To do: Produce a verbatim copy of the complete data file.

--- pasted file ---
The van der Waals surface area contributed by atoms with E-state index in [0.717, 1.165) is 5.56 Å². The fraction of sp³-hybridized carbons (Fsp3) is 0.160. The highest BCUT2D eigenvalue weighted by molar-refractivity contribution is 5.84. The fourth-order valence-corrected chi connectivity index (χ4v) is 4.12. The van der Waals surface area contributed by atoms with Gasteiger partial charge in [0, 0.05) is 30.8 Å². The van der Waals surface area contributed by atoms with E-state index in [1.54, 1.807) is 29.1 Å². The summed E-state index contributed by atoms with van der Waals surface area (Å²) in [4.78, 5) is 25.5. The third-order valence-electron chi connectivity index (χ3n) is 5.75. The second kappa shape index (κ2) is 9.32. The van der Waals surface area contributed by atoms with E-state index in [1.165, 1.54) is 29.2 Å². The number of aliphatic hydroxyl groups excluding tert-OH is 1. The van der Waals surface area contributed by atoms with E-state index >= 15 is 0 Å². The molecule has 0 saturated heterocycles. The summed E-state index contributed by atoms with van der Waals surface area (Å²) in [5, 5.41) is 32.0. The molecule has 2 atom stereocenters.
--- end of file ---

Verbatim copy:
The van der Waals surface area contributed by atoms with E-state index in [0.717, 1.165) is 5.56 Å². The fraction of sp³-hybridized carbons (Fsp3) is 0.160. The highest BCUT2D eigenvalue weighted by molar-refractivity contribution is 5.84. The fourth-order valence-corrected chi connectivity index (χ4v) is 4.12. The van der Waals surface area contributed by atoms with Gasteiger partial charge in [0, 0.05) is 30.8 Å². The van der Waals surface area contributed by atoms with E-state index in [1.54, 1.807) is 29.1 Å². The summed E-state index contributed by atoms with van der Waals surface area (Å²) in [4.78, 5) is 25.5. The third-order valence-electron chi connectivity index (χ3n) is 5.75. The second kappa shape index (κ2) is 9.32. The van der Waals surface area contributed by atoms with E-state index in [1.165, 1.54) is 29.2 Å². The number of aliphatic hydroxyl groups excluding tert-OH is 1. The van der Waals surface area contributed by atoms with E-state index >= 15 is 0 Å². The molecule has 0 saturated heterocycles. The summed E-state index contributed by atoms with van der Waals surface area (Å²) in [5, 5.41) is 32.0. The molecule has 2 atom stereocenters.